Merry Coptic Christmas! Traditions in the Christian Middle East

Coptic Christmas

Coptic ChristmasMerry Coptic Christmas! On January 7th, Christian minorities around the Middle East (most part of the Coptic Church) celebrate the birth of Jesus Christ. Why on this day, you may ask?Well, this Orthodox Church actually used to celebrate Christmas on December 25th as well, but this all changed when the Gregorian calendar was introduced in the 16th century.

In 1582, the Gregorian calendar introduction shifted the life of those who adopted it by 10 days ahead in comparison to both the Julian and Coptic calendars. Thus, Coptic Christmas will be 13 days after December 25th on the Gregorian calendar (January 7th) up until the year 2100, when it will shift to January 8th. I can’t even imagine being born in that century with calendars, signs, and birthdays shifting — crazy times indeed! :P

Now you must be wondering: Is Coptic Christmas any different than Western Christmas? In essence, not really! Instead of starting to decorate homes with lights after Thanksgiving weekend in November, Coptic Christmas season officially starts a week before the New Year. Then, on Coptic Christmas Eve (January 6th), believers go to mass (typically from 9 PM – midnight), just like regular Christians do in the Western world.

Coptic Christmas mass

Coptic Christmas mass in Egypt (Photo: Newslifes.com)

There is one big difference between Coptic Christmas and Western Christmas, however. While in most parts of the world the biggest feasts and best meats are eaten during this season, Copts observe a strict fasting. What’s interesting is that while they only eat vegetarian dishes throughout the season, they still make and eat special Coptic Christmas cookies, which are called kahl el ‘aid. Additionally, new clothes are bought right before the season starts. In fact, believers attend Coptic Christmas Eve mass in completely new outfits. So there are some treats to be had during Coptic Christmas, too! ;)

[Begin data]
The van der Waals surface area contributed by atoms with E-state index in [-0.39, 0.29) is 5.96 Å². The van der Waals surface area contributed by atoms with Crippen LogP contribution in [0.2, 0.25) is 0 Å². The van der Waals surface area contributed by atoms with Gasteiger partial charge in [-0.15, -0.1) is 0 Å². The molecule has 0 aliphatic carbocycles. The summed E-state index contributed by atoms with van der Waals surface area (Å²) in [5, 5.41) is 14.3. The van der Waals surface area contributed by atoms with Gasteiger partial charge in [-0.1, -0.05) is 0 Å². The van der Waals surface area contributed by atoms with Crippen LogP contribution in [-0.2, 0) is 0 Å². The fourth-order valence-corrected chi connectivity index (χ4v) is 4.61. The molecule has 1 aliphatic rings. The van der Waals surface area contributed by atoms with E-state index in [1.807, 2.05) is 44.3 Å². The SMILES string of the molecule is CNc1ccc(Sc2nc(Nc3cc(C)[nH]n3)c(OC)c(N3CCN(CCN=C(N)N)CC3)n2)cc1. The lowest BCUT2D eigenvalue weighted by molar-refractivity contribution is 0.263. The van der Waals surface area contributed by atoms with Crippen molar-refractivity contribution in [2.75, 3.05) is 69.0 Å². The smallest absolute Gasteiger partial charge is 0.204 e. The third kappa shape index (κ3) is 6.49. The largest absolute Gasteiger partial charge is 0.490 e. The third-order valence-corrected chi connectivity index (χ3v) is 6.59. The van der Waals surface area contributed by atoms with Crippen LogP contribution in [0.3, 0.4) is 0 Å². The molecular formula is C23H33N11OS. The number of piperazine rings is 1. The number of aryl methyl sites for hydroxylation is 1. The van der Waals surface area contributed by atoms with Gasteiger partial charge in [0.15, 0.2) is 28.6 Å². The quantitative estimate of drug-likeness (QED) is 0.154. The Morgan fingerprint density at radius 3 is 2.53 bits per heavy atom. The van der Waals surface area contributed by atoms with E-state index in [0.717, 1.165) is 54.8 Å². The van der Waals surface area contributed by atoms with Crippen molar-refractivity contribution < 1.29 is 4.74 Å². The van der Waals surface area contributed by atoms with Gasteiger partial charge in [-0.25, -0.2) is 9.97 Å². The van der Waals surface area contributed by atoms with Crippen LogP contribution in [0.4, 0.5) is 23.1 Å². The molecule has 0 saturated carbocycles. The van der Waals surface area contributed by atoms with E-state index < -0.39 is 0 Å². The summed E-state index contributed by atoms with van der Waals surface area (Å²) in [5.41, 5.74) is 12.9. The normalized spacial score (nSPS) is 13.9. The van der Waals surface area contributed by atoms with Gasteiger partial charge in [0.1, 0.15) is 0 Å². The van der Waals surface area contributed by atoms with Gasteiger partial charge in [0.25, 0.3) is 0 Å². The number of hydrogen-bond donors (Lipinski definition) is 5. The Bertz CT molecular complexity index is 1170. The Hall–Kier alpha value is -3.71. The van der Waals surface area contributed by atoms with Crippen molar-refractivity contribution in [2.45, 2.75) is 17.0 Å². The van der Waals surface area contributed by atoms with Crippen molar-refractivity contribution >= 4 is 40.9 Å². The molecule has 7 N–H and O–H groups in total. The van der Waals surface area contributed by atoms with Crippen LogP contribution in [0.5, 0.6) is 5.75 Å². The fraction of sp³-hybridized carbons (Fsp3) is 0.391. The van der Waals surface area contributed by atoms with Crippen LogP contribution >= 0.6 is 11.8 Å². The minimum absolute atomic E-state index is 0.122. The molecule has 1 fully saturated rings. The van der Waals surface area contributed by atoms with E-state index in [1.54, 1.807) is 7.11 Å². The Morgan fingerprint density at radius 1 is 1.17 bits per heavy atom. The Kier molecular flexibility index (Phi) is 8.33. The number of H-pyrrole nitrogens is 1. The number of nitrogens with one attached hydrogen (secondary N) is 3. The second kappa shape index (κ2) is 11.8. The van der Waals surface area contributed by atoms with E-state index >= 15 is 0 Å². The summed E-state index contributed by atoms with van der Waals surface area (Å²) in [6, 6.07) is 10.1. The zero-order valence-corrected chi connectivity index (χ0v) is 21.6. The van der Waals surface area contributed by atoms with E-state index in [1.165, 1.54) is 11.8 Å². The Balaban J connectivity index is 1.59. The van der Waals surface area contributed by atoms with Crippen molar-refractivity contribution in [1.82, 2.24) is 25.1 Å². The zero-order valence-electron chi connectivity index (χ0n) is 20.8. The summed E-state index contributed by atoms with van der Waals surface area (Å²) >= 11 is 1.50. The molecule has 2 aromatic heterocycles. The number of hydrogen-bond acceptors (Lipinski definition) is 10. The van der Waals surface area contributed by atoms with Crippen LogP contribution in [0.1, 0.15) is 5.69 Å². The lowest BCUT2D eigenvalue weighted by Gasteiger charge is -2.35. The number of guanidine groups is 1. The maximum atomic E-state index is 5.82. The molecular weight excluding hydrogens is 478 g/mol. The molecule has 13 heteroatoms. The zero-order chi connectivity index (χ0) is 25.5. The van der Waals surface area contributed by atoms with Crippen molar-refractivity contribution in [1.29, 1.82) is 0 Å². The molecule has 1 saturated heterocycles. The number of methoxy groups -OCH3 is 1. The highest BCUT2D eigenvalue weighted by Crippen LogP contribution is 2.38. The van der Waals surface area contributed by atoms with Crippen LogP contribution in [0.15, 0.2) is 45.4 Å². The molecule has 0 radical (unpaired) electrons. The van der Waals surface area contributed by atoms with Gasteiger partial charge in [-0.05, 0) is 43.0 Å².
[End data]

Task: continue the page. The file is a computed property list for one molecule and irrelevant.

Coptic Christmas cookies

traditional Egyptian cookies eaten during eid and also Coptic Christmas (Photo: Nano Nour)

Then, on Coptic Christmas Day, children receive el ‘aidia (money) so they can buy even more sweets, all while fireworks spark in the sky and soccer balls fly around in parks all over the town (AGlobalWorld.com). Best part? After 45 days of strict fasting, Copts get to feast on meat! A typical meal, though, includes chicken, even more veggies, and delicious desserts (ice cream, even more kahl el ‘aid, etc.!)

Fata, a typical Coptic Christmas food, which is also a popular dish among all Egyptians

Have you ever celebrated Coptic Christmas? Comment below!

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